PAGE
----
Archive for August, 2009

Indieflix vs CreateSpace Update 5

August 27, 2009

Background: My first film, “Hunting Season was released nationwide on August 1st, 2009 via Cable and Dish Video on Demand (VOD). In conjunction with the VOD release I wanted to capitalize on the added exposure by offering DVDs for sale on-line. The best way to do this without dropping a minimum of $1,000 up front is to distribute through one of the DVD On-Demand sites, www.IndieFlix.com or www.CreateSpace.com (there are others but these seem to be the most popular). Since both sites are non-exclusive I decided to distribute through both of them simultaneously to see which one offers the “better” (in my opinion, for my needs) experience, and document it all here.

I have 2 requirements:

  1. I will ONLY be selling DVDs on Demand. Both of these sites offer numerous digital download options. None of what I write about here will take that into consideration.
  2. I want to price the DVDs as low as possible but still make an acceptable amount of revenue per disc (equivalent to the average that I will receive per VOD purchase).

Please see the previous blog post “IndieFlix vs CreateSpace Day 1″ and IndieFlix vs CreateSpace Day 2 and IndieFlix vs CreateSpace Update 3 and IndieFlix vs CreateSpace Update 4 to catch up.

I’ve pretty much completely written off CreateSpace as an option at this point. It has NOTHING to do with their service. The fact is that, at this point, IndieFlix is offering me everything that CreateSpace is offering, and more.

Last week I received an e-mail from Mike Williams stating the following:

Your submission of “Hunting Season” has been received and screened.

A couple of quick notes before we can slate the release date:

  • Due to a large number of submissions IndieFlix has moved to accept primarily film festival selected work so if you could, please email me a list of where the film has screened as soon as you can.
  • Also, if your film uses any non-original licensed music we’ll need a music cue sheet.

I sent the requested information yesterday and received GOOD NEWS today:

Thanks Nathan,

I’ll email you the week prior to the film’s release to confirm the date.  It’s typically about three weeks.

So it looks like Hunting Season will be available on DVD in about a month! Then I’ll be able to report on the completed experience, including the trials and tribulations of attempting to make sales.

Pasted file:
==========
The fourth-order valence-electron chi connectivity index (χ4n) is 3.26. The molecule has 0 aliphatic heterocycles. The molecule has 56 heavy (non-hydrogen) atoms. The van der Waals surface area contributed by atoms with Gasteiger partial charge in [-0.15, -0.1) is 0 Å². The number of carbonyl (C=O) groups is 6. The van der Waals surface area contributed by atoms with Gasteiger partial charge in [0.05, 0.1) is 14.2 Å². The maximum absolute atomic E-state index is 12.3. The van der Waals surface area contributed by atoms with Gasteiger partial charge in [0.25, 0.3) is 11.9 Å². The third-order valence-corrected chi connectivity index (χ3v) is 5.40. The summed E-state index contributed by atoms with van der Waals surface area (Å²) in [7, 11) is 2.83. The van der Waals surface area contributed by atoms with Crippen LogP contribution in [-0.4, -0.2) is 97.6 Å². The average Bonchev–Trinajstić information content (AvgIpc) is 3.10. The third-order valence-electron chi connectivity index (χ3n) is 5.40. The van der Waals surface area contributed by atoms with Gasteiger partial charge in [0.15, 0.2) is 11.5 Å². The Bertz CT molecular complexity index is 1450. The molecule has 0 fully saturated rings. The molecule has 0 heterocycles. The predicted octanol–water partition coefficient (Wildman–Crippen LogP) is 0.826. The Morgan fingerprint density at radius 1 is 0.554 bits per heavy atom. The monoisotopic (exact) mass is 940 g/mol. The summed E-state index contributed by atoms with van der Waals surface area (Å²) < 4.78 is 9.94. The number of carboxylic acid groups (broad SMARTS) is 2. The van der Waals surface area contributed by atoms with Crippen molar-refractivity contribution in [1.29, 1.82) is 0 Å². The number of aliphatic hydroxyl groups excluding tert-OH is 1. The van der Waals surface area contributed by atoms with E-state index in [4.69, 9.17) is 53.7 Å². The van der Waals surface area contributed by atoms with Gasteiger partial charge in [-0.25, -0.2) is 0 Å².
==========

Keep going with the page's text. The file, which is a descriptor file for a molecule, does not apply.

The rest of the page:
A littler further information:

This blog series started out as a comparison between the two services IndieFlix and CreateSpace it quickly became apparent that a comparison wouldn’t be necessary because there was no reason to continue to pursue distribution (and comparison) through CreateSpace since IndieFlix could offer the same service, but better.

One thing that you may have noticed above is that Mike Williams requested information on the festivals (IndieFlix indicates all over their filmmaker submission guidelines that they only accept films that have played a festival. However I did receive an e-mail from Mike Williams stating “Although film festival selected film are automatically accepted, we certainly welcome all submissions and try to let the audience decide what they want to see rather our filtering some out“) that Hunting Season has played at. Hunting Season screened at NewFilmmakers in NYC on Halloween Night in 2007. This must have fulfilled the festival requirement. This is one area where IndieFlix and CreateSpace differ drastically. CreateSpace will take almost ANY dvd (they do have some restrictions: Porn, etc) but IndieFlix has some sort of quality criteria. If Hunting Season had not been accepted by IndieFlix I would have turned to CreateSpace.

If you are a representative of either CreateSpace or IndieFlix and have stumbled across this blog I openly welcome your input (especially if any of my statements or “facts” need fixing).


District 9

August 18, 2009

It’s been awhile since I blogged about something that I’ve seen, heard or read so I figured it’s time:

This is a quick review, no spoilers hopefully.

Went to “District 9” tonight.

Paid $6 per ticket, That’s the Criterion Cinemas, New Haven, CT special Tuesday night Member’s Price. Pretty cool.

I’ve been inundated with hype surrounding this movie. Seems that EVERYONE who has any blog or site related to movies has seen a preview of it and declared it the best movie of all time.

I was looking forward to it.

Here’s what I knew about it before going it: It’s a fictitious documentary (aka Mockumentary) about a species of aliens who have been relegated to living in a refugee style slum for the past 20 years because their spaceship stalled over Johannesburg, South Africa. The human locals of Johannesburg grow tired of the Alien population and violence begins to break out and conditions (bad as they were, deteriorate) A huge multinational military defense contractor (Halliburton) type company is tasked with relocating the 1.8 million Aliens to “District 10” which is a new, refugee camp with shining barbed wire and white tents. And then all hell breaks loose.

“District 9” was EXCELLENT.

But I didn’t love it.

Let’s start with the good:

The Acting was phenomenal. Due to the “documentary” style the performances HAVE to be spot on and they were, especially the lead Sharlto Copley playing Wickus Van De Werwe. A+